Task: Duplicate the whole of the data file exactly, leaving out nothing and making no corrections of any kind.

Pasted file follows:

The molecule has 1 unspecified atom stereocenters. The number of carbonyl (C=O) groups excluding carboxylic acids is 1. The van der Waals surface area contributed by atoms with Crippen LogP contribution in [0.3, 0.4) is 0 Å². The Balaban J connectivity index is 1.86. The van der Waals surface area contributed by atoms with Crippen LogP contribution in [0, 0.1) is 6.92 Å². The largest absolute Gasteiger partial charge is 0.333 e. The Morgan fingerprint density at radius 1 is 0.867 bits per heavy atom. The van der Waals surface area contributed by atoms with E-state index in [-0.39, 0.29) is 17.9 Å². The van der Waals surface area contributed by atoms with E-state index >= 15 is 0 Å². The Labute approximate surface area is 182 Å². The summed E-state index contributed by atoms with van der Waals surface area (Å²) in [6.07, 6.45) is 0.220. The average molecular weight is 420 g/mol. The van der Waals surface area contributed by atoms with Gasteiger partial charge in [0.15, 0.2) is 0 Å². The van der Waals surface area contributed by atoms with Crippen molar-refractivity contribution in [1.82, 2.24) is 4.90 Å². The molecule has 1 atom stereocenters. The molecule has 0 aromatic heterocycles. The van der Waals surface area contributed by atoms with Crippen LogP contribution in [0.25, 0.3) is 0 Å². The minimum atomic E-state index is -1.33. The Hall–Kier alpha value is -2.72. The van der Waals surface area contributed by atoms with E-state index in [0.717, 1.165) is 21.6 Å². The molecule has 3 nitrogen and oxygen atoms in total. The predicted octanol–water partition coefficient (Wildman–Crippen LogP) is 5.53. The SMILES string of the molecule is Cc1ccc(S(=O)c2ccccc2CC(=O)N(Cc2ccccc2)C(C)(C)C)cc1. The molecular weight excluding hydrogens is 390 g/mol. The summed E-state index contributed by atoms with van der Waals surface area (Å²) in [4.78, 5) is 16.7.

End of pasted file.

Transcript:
The molecule has 1 unspecified atom stereocenters. The number of carbonyl (C=O) groups excluding carboxylic acids is 1. The van der Waals surface area contributed by atoms with Crippen LogP contribution in [0.3, 0.4) is 0 Å². The Balaban J connectivity index is 1.86. The van der Waals surface area contributed by atoms with Crippen LogP contribution in [0, 0.1) is 6.92 Å². The largest absolute Gasteiger partial charge is 0.333 e. The Morgan fingerprint density at radius 1 is 0.867 bits per heavy atom. The van der Waals surface area contributed by atoms with E-state index in [-0.39, 0.29) is 17.9 Å². The van der Waals surface area contributed by atoms with E-state index >= 15 is 0 Å². The Labute approximate surface area is 182 Å². The summed E-state index contributed by atoms with van der Waals surface area (Å²) in [6.07, 6.45) is 0.220. The average molecular weight is 420 g/mol. The van der Waals surface area contributed by atoms with Gasteiger partial charge in [0.15, 0.2) is 0 Å². The van der Waals surface area contributed by atoms with Crippen molar-refractivity contribution in [1.82, 2.24) is 4.90 Å². The molecule has 1 atom stereocenters. The molecule has 0 aromatic heterocycles. The van der Waals surface area contributed by atoms with Crippen LogP contribution in [0.25, 0.3) is 0 Å². The minimum atomic E-state index is -1.33. The Hall–Kier alpha value is -2.72. The van der Waals surface area contributed by atoms with E-state index in [0.717, 1.165) is 21.6 Å². The molecule has 3 nitrogen and oxygen atoms in total. The predicted octanol–water partition coefficient (Wildman–Crippen LogP) is 5.53. The SMILES string of the molecule is Cc1ccc(S(=O)c2ccccc2CC(=O)N(Cc2ccccc2)C(C)(C)C)cc1. The molecular weight excluding hydrogens is 390 g/mol. The summed E-state index contributed by atoms with van der Waals surface area (Å²) in [4.78, 5) is 16.7.